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With the arrival of the documentary TREKKIES, the world of STAR TREK had entered the realm of self-parody, which I though was the final stage. However, GALAXY QUEST ($27) proves that there is still plenty of room for folks to take more pot shots at the STAR TREK phenomenon from the outside.

GALAXY QUEST is not only the movies title, but also the title of a fictional television series that establishes an enormous fan base after it goes off the air (just like STAR TREK). Tim Allen stars in GALAXY QUEST as actor Jason Nesmith, the heroic commander of the Galaxy Quest television series. While Nesmith is a fan favorite, the actor has a serious ego problem and is universally disliked by his fellow cast mates (a rather obvious parody of William Shatner). Sigourney Weaver seems to be having a great time portraying Gwen DeMarco, the TV show’s resident blonde bimbo with a nice rack (something that gets quite a bit of play in the movie). Alan Rickman never disappoints, especially with his sharp comic turn as Alexander Dane, a once great British stage actor, who can no longer get legitimate work because of starring role as an alien on Galaxy Quest.

GALAXY QUEST opens about twenty years after the television series has gone off the air, with all of the former stars of the show now forced into appearing at the fan conventions to eke out a living. The actors’ fortunes take an unexpected turn, when they are offered a job by a group of typically strange "fans" at the most recent convention. However, instead of making the expected public appearance, the cast of Galaxy Quest find themselves in outer space on an exact replica of their spaceship from the television series, except for one major difference- this spaceship is real. Somehow, a race of beings known as the Thermian have confused the Galaxy Quest television broadcasts with reality, thus having recreated all of the show’s technology for its troop of space heroes. Without a chance to clarify the situation, our band has-been actors find themselves in the midst of a real space battle- without a clue as to what to do. GALAXY QUEST is a genuinely funny movie that owes a debt of gratitude to STAR TREK. Of course, even non-Trekkies will appreciate the film’s goofy humor. The cast of GALAXY QUEST also features Tony Shalhoub, Sam Rockwell, Daryl Mitchell, Enrico Colantoni, Robin Sachs, Patrick Breen and Missi Pyle.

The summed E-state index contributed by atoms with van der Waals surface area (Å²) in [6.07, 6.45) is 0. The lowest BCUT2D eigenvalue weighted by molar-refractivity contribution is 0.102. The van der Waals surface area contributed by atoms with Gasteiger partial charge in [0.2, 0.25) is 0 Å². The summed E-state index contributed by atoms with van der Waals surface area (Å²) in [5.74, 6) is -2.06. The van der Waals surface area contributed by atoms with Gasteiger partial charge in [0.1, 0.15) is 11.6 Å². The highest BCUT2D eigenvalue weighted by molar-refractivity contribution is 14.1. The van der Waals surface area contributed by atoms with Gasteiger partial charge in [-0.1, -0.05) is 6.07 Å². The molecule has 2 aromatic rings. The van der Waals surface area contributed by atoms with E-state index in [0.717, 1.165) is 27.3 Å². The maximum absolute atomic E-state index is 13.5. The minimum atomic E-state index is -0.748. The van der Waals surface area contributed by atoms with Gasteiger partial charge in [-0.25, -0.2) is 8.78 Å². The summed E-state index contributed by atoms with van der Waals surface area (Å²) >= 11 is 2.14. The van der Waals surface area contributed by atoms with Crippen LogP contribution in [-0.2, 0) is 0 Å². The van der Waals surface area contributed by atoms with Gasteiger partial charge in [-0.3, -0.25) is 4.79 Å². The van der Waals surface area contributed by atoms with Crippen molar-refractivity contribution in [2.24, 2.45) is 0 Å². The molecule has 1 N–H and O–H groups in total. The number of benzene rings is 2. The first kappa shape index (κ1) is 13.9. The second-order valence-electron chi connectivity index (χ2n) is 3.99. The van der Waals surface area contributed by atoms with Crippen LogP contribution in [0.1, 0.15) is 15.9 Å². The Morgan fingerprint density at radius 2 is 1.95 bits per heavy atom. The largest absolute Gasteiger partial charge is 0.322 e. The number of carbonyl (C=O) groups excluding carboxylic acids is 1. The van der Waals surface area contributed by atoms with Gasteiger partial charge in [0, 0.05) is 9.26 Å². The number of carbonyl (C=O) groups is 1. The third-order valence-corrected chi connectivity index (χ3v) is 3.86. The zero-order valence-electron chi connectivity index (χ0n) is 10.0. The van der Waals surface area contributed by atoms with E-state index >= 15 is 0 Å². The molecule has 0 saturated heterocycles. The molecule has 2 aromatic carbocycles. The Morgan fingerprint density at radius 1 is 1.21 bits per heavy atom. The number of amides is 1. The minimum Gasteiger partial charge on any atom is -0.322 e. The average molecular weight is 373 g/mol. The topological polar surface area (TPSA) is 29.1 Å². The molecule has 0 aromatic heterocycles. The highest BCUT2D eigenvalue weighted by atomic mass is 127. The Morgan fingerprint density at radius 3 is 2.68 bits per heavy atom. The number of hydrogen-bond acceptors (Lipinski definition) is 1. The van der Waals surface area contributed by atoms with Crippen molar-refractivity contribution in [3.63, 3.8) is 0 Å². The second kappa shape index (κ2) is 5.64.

Dreamworks Home Entertainment has done their usually wonderful job with the DVD edition of GALAXY QUEST. The film is framed at 2.35:1 and the DVD features the anamorphic enhancement for playback on 16:9 displays. Image quality on the DVD is absolutely first rate. Everything is sharp, crystal clear and highly detailed. Colors are vibrant and the flesh tones are very appealing. There are no signs of chroma noise or bleeding, even amongst the most intense hues. Blacks are faithfully rendered, plus the image boast excellent shadow detail and very even contrast. This smartly authored DVD utilizes dual layers to keep digital compression artifacts from becoming noticeable.

The Dolby Digital 5.1 channel soundtrack has a solid mix that delivers crisp, intelligible dialogue and deep, full bass. Sound effects are well placed, with the forward soundstage being more aggressively utilized than the rear. Surround deployment delivers a good deal of ambient sound to make the mix more naturalistic than showy. An English Dolby Surround soundtrack is also encoded onto the DVD, as are English subtitles.

GALAXY QUEST includes some really cool interactive menus that take advantage of full motion video, animation and sound. Through the menus, one has access to the standard scene selection (with full motion previews) and set up features, plus a few really nice extras. Extras include "On Location In Space," which is a 10 minute production featurette; plus there are deleted scenes, a Thermian language track (ha, ha), theatrical trailers, production notes and cast biographies/filmographies.

GALAXY QUEST is a whole lot of fun to watch and a great looking DVD to boot. This DVD is definitely worth acquiring for anybody who enjoys a good sci-fi parody.




DVD reviews are Copyright © 2000 THE CINEMA LASER and may not be copied or reprinted without the written consent of the publisher.
THE CINEMA LASER is written, edited and published by Derek M. Germano.



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